The CJN’s Alex Rose spills the tea on being an extra in ‘You’re So Not Invited to My Bat Mitzvah’

Alex Rose as an extra on 'You're so not invited to my bat mitzvah'

On Thursday, July 28, 2022, I woke up early and headed to the Royal York Hotel in downtown Toronto for an elaborate b’nai mitzvah party. I was fed multiple meals, snacks were always on offer, I made some new friends and, best of all, I got paid for the privilege. I stayed there for over 14 hours, and then the next day I did it all over again.

No, it wasn’t because the b’nai mitzvah kept screwing up their haftarah. I, along with what seems to be half of Toronto’s Jewish community, was an extra in Adam Sandler’s new movie, You Are So Not Invited to My Bat Mitzvah, which was released Aug. 25 on Netflix. That’s why I’m only writing this 13 months later, by the way—there was a publication ban until the movie came out.

I’m not sure if this is surprising, but being an extra is pretty boring. My experience consisted mostly of sitting in one of two rooms. On set in the ballroom, I would be in the movie but wasn’t allowed to use my phone and had to carry on conversation in snatches of whispers between takes. Upstairs in the holding room, I could move around, chat, eat, read, use my phone, and make friends, but I wouldn’t be in the movie.

I started that first day super gung-ho, all set to be in the movie as much as possible. But it turns out that sitting around in silence and being forced to repeat your actions every two or three minutes for hours on end is pretty draining. By the second day, I stayed in the holding room as often as I could, hanging out with similarly unenthused extras.

I remember one man who came into the holding room near the end of the second day, having spent the previous 10 hours trying to get on camera as much as possible, and wondering why we hadn’t all done the same. At the time, I was happy with my choices. A year later though, having only made it into two blurry frames of the movie, I feel a bit of regret that I hadn’t been more of a ham.

The pay was a bit over $400 per day, but union members made more, and a lot more for each hour of overtime. They also had special privileges, most notably getting to eat first at all the meals because their collective bargaining agreement said they had to eat by a certain time.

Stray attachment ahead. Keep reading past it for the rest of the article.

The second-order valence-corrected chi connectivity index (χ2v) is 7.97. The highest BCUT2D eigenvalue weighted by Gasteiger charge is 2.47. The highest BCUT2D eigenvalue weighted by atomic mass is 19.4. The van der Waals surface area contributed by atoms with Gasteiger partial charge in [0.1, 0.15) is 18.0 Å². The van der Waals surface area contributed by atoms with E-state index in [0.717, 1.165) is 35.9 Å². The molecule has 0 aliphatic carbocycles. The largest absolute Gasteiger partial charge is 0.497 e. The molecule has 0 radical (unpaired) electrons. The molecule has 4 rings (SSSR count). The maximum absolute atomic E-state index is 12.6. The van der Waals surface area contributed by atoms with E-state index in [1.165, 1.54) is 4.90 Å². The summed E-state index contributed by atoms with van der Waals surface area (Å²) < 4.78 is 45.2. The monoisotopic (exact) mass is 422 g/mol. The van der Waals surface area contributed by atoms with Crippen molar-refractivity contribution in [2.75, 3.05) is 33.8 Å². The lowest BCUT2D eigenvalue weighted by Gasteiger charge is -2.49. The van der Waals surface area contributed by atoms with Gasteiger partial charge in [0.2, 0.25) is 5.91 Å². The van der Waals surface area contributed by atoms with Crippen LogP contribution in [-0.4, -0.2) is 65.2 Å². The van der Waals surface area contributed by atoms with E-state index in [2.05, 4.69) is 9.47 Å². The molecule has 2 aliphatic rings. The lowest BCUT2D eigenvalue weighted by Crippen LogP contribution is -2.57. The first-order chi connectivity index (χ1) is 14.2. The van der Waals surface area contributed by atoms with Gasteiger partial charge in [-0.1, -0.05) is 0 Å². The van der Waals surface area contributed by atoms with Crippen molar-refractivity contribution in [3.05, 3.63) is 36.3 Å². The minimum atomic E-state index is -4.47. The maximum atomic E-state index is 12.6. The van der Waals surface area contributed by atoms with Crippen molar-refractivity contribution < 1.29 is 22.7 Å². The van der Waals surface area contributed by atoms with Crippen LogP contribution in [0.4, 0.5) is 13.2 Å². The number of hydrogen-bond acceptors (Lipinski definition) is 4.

Also, to the question you’re all wondering about, the answer is yes—I did speak to Adam Sandler. It was a pretty innocuous exchange. Back in Grade 8 at United Synagogue Day School, there was a rumour that our science teacher, who hailed from New York, had taught Adam Sandler. And not only taught, but actually inspired one of his famous early sketches in which he crank calls his math teacher.

I was standing on the dance floor between takes when Sandler walked by, so I knew I had to seize my chance. I quickly caught his attention and asked him if he’d ever had a teacher named Mr. Szpindel. He said no, but told me that he did have family members with that last name, and wondered if that’s what I was thinking of. It was a brief interaction, but even so he seemed patient and kind during it.

I wasn’t the only person to speak to him. One woman that I sat next to for multiple scenes noticed that all the signs and posters on set were advertising “Devin’s B’nai Mitzvah.” In the Hebrew, B’nai is the plural for multiple bar or bat mitzvahs, so it doesn’t make sense when referring to a singular event (some of you may have noticed that apparent mistake in the opening sentence of this column).

When the woman sitting next to me noticed it, she decided to mention it to Sandler, who said he appreciated the note. However, when she shared it with me, I pointed out that they may have called it a b’nai mitzvah because they didn’t want to gender it, the same way some people choose to use the pronoun “they” instead of “he” or “she”.

The woman went back to check with Sandler, and he confirmed that was in fact the case. She apologized for trying to correct him, but he brushed it off by saying something like, “don’t worry, I can’t keep up with this stuff either.” Again, a minor interaction, but he seemed to be gracious throughout.

On my last stint on set at the end of the second day, I made friends with a producer about my age. She was an American Jew, I think from California, and we spent the last few hours chatting between takes. I learned a lot about how the film industry works, but I hardly remember anything that she told me.

There is one thing I do remember, though. Sandler’s Netflix movie Hustle had premiered about two months before filming, and it starred Spanish NBA player Juancho Hernangomez as undiscovered basketball prospect Bo Cruz.

On the first day of filming, July 28, Hernangomez signed with the Toronto Raptors, and everyone on social media and in the city was referring to him as Bo Cruz. My producer friend told me that had made Sandler very happy.

Looking back, it was a fun and educational experience, although perhaps a little more tiresome than I expected, and for that reason not something I’m looking to repeat. But I got to point to my blurry self in a frozen frame on Netflix and retell the story of my single exchange with Adam Sandler over a dozen times now, so it was definitely worth trying once.